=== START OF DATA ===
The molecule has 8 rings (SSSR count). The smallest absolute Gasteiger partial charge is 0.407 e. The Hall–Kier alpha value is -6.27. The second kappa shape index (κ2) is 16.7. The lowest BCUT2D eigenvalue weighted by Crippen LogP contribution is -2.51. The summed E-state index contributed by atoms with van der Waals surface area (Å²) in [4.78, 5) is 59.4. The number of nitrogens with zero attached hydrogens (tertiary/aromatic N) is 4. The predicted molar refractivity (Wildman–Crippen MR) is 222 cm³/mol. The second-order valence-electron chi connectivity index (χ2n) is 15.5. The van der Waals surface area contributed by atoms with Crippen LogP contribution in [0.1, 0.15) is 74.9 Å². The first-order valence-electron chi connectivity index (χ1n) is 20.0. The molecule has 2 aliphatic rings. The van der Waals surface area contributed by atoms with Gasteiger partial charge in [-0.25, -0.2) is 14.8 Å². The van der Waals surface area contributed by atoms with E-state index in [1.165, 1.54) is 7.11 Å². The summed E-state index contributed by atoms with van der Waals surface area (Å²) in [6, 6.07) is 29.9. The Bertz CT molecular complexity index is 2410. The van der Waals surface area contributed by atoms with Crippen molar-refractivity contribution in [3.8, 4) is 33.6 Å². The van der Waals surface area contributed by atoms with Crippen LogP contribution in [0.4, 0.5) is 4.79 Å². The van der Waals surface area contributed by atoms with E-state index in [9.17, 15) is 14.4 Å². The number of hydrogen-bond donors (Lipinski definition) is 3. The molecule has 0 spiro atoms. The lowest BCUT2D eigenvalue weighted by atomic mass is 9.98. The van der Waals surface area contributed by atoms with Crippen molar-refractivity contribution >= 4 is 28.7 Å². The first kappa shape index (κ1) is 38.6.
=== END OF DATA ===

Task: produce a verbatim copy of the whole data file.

The molecule has 8 rings (SSSR count). The smallest absolute Gasteiger partial charge is 0.407 e. The Hall–Kier alpha value is -6.27. The second kappa shape index (κ2) is 16.7. The lowest BCUT2D eigenvalue weighted by Crippen LogP contribution is -2.51. The summed E-state index contributed by atoms with van der Waals surface area (Å²) in [4.78, 5) is 59.4. The number of nitrogens with zero attached hydrogens (tertiary/aromatic N) is 4. The predicted molar refractivity (Wildman–Crippen MR) is 222 cm³/mol. The second-order valence-electron chi connectivity index (χ2n) is 15.5. The van der Waals surface area contributed by atoms with Crippen LogP contribution in [0.1, 0.15) is 74.9 Å². The first-order valence-electron chi connectivity index (χ1n) is 20.0. The molecule has 2 aliphatic rings. The van der Waals surface area contributed by atoms with Gasteiger partial charge in [-0.25, -0.2) is 14.8 Å². The van der Waals surface area contributed by atoms with E-state index in [1.165, 1.54) is 7.11 Å². The summed E-state index contributed by atoms with van der Waals surface area (Å²) in [6, 6.07) is 29.9. The Bertz CT molecular complexity index is 2410. The van der Waals surface area contributed by atoms with Crippen molar-refractivity contribution in [3.8, 4) is 33.6 Å². The van der Waals surface area contributed by atoms with Crippen LogP contribution in [0.4, 0.5) is 4.79 Å². The van der Waals surface area contributed by atoms with E-state index in [9.17, 15) is 14.4 Å². The number of hydrogen-bond donors (Lipinski definition) is 3. The molecule has 0 spiro atoms. The lowest BCUT2D eigenvalue weighted by atomic mass is 9.98. The van der Waals surface area contributed by atoms with Crippen molar-refractivity contribution >= 4 is 28.7 Å². The first kappa shape index (κ1) is 38.6.